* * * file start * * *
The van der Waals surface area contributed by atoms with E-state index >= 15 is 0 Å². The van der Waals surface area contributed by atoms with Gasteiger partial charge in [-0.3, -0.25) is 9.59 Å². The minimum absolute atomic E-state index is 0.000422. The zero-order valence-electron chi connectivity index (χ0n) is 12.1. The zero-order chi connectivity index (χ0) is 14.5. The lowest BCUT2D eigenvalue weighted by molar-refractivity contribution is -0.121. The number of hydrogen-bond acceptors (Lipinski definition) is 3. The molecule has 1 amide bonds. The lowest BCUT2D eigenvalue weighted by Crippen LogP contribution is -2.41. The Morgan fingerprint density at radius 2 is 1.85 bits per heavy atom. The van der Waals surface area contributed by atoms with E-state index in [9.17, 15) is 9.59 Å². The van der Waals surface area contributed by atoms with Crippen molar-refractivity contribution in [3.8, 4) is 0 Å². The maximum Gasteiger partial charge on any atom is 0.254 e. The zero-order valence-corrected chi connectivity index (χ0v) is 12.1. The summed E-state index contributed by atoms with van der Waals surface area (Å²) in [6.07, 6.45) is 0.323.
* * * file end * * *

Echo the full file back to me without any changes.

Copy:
The van der Waals surface area contributed by atoms with E-state index >= 15 is 0 Å². The van der Waals surface area contributed by atoms with Gasteiger partial charge in [-0.3, -0.25) is 9.59 Å². The minimum absolute atomic E-state index is 0.000422. The zero-order valence-electron chi connectivity index (χ0n) is 12.1. The zero-order chi connectivity index (χ0) is 14.5. The lowest BCUT2D eigenvalue weighted by molar-refractivity contribution is -0.121. The number of hydrogen-bond acceptors (Lipinski definition) is 3. The molecule has 1 amide bonds. The lowest BCUT2D eigenvalue weighted by Crippen LogP contribution is -2.41. The Morgan fingerprint density at radius 2 is 1.85 bits per heavy atom. The van der Waals surface area contributed by atoms with E-state index in [9.17, 15) is 9.59 Å². The van der Waals surface area contributed by atoms with Crippen molar-refractivity contribution in [3.8, 4) is 0 Å². The maximum Gasteiger partial charge on any atom is 0.254 e. The zero-order valence-corrected chi connectivity index (χ0v) is 12.1. The summed E-state index contributed by atoms with van der Waals surface area (Å²) in [6.07, 6.45) is 0.323.